Dyeing wool roving is very, very different from dyeing silk. It's more delicate. I don't want the wool to felt during the dyeing process. It forces me to be present, another new thing for me. I cannot rush off, or skip steps, or let it sit and boil. I have to stand there and gently fold the wool over so that it takes the dye evenly (if that's what I want). I have to wait, patiently, for nature to take its course.

This is very hard for someone like me, who always likes to force things a bit, to suit her own timeline.

And now, I am going to work on subplots...not new, but maybe the end result will be.

Monday, March 14, 2011

Donating help to Japan

Today, I went swimming and my imagination scared the wits out of me. I thought of the people run over by the tsunami (fittingly, we use the Japanese word here), and what it would have been like to be sucked into the water. That was scary enough, but then when I got out of the water, I thought of the families who are still alive, but have been without electricity, clean water, or anything else for four days now, in freezing temperatures. Not only are they devastated and in shock, but they are starving and dehydrated beyond what I want to imagine.

I took a warm shower, dried my hair, and went back to my child who was safe and happily playing with his friend. Fortunate to be in New York, even where there is snow still on the ground in March.

As some of you know, I grew up (partially) in Japan and have a strong connection with the people on the islands. None of my friends have been hurt, but one of my friends there now (Emi Yamada) works for the UN and used to work for an NGO called JEN, which provides aid in Japan and elsewhere. She said that her old HQ at JEN is scrambling around trying to find bottles of water, sanitary napkins, diapers, etc. to hand out to people but are having an awfully hard time finding anything available. Personally, I feel helpless. I want to help, but I don't have much to offer and don't have the funds to go over there and help in person. So I'm doing what I can by emailing you and hoping that at least one of you will be able to donate to JEN or the Red Cross or someone else who is helping out.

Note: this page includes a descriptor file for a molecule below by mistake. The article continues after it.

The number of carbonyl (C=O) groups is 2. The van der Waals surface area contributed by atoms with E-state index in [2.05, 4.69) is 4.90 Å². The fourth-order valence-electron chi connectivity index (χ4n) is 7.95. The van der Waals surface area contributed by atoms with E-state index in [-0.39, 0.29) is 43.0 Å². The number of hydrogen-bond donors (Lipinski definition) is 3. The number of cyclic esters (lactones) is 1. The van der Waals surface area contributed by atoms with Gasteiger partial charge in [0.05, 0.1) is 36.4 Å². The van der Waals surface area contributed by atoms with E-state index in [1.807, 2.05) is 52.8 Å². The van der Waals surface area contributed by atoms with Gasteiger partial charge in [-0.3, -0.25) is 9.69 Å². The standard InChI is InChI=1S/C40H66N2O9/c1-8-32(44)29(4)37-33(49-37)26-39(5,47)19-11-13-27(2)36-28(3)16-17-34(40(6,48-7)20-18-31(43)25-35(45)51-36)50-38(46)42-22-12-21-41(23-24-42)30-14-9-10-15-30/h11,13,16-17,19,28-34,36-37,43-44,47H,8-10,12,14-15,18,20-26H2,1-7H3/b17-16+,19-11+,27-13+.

Here is a link to the donation site for JEN.

I know that here in Syracuse many people are sympathetic but still say, "Well, it's Japan. They can take care of themselves just fine. Look at how they bounced back after WWII and Kobe." It's true. They did bounce back. But they didn't do it alone. No island, no group of people, no matter their history or their religion, should have to overcome an earthquake, a tsunami, a volcanic eruption, and a pending nuclear meltdown by themselves. Japan is suffering.